A check dam is a small dam that is built locally to reduce the velocity of water across rivers, canals or other sources of flowing water.

“We don’t need large dams like the ones being proposed in Daudhan,” he added. The Ken-Betwa link proposes to build a 77-metre high, 2-km long dam at Daudhan in Panna district of Madhya Pradesh, and divert water from the Ken to the Betwa.

Pratap Moolchand (right). (Photo credit: Raksha Kumar).

Government officials, however, point to China as an example of successful river linking. China managed to link its rivers within a span of 10 years, while India is still debating a worthwhile plan, lamented RK Jain, chief engineer of the National Water Development Agency, which prepared the Detailed Project Report for the Ken-Betwa link.

“Why is the media making a fuss over ILR [the Interlinking of Rivers project]?” Jain asked. “Ken-Betwa is a pilot under this project, but we have technically linked rivers even earlier.” He cited the example of the Sardar Sarovar Project that transports water from the Narmada river in Madhya Pradesh to the Sabarmati river in Gujarat through canals.

But the work of building canals to take Narmada water to Kutch and Saurashtra, the arid regions of Gujarat, remains incomplete. In February, the government announced Rs 5,100 crores for building canals to Kutch. As an article published in Open magazine in 2009 pointed out, the massive delays in the construction of canals have thrown the cost-benefit analysis of the project off balance, and have resulted in canal water flowing into the sea unutilised.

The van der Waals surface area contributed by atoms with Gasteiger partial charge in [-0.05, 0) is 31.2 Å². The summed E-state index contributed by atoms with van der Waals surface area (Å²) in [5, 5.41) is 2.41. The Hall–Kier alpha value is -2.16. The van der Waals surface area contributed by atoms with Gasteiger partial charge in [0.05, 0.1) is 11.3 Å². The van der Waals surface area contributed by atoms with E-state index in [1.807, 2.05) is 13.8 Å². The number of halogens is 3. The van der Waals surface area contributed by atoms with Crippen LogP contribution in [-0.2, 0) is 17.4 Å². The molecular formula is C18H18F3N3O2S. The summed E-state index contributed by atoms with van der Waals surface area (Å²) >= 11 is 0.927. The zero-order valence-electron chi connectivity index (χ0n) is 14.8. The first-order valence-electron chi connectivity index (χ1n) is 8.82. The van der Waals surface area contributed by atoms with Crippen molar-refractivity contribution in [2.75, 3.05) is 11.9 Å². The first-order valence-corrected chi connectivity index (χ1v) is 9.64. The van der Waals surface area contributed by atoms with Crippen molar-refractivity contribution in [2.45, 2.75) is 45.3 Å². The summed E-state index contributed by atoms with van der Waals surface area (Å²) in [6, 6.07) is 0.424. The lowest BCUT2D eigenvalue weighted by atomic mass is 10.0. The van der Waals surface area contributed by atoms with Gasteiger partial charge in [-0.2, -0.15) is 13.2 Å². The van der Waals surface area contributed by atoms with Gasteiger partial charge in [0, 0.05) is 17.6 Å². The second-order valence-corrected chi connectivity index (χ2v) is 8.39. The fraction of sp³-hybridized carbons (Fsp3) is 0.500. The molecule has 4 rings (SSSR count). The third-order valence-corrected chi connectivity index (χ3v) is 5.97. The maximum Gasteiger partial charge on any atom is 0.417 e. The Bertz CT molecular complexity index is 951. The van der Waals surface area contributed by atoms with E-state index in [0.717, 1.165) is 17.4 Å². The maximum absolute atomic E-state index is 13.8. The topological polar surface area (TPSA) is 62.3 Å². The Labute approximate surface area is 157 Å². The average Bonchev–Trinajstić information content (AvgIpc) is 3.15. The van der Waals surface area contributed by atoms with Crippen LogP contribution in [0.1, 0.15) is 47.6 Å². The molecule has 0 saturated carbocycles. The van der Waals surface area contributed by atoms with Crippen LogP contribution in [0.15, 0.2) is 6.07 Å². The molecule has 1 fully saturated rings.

“The Ken-Betwa link is a classic example of how Delhi-based planners go wrong when trying to devise massive infrastructure projects in regions they are not aware of,” said Himanshu Thakkar of the non-profit South Asia Network on Dams, Rivers and People.

Pushpender said that the government needs to understand the needs of specific areas before devising an irrigation plan. “Just because river linking has worked in other countries, it cannot be the magic solution to our problems,” he said.

The graffiti on the wall encourages farmers to dig farm ponds. (Photo credit: Raksha Kumar).

Many people in Panna, Tikamgarh, Mahoba and Banda complain that the government ignored their views. They say the public hearings held by district authorities as part of the process of granting Environmental Clearance to the project were shams. Residents who stood up to ask questions were not given a chance, said Munna Maharaj, a farmer in Powai, Madhya Pradesh.

On October 24, Prime Minister Narendra Modi addressed a rally in Mahoba where he complimented Uma Bharti, Union Minister of Water Resources, for her interest in the project and said that it would fix the region’s water crisis. “We wanted to tell him that we don’t want it,” said Prem Singh, a farmer in Banda. “But we were never given a chance to meet him. It was a top-down speech, just like the project which is being imposed on us from above.”

Political push